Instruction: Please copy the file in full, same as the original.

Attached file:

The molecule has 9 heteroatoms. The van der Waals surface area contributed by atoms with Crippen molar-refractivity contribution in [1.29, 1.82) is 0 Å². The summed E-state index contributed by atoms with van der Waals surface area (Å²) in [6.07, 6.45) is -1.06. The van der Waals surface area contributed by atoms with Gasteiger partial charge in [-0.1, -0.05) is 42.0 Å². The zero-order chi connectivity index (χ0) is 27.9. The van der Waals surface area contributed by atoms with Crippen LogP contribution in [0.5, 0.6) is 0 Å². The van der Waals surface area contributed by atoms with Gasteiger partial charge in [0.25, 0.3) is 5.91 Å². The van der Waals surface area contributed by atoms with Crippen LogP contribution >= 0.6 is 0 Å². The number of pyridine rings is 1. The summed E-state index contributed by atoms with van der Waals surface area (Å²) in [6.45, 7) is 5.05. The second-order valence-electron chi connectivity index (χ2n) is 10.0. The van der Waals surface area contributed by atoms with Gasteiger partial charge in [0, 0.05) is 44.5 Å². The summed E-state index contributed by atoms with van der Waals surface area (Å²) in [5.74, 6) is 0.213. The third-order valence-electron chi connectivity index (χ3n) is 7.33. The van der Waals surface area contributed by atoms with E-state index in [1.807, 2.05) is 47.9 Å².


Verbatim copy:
The molecule has 9 heteroatoms. The van der Waals surface area contributed by atoms with Crippen molar-refractivity contribution in [1.29, 1.82) is 0 Å². The summed E-state index contributed by atoms with van der Waals surface area (Å²) in [6.07, 6.45) is -1.06. The van der Waals surface area contributed by atoms with Gasteiger partial charge in [-0.1, -0.05) is 42.0 Å². The zero-order chi connectivity index (χ0) is 27.9. The van der Waals surface area contributed by atoms with Crippen LogP contribution in [0.5, 0.6) is 0 Å². The van der Waals surface area contributed by atoms with Gasteiger partial charge in [0.25, 0.3) is 5.91 Å². The van der Waals surface area contributed by atoms with Crippen LogP contribution >= 0.6 is 0 Å². The number of pyridine rings is 1. The summed E-state index contributed by atoms with van der Waals surface area (Å²) in [6.45, 7) is 5.05. The second-order valence-electron chi connectivity index (χ2n) is 10.0. The van der Waals surface area contributed by atoms with Gasteiger partial charge in [0, 0.05) is 44.5 Å². The summed E-state index contributed by atoms with van der Waals surface area (Å²) in [5.74, 6) is 0.213. The third-order valence-electron chi connectivity index (χ3n) is 7.33. The van der Waals surface area contributed by atoms with E-state index in [1.807, 2.05) is 47.9 Å².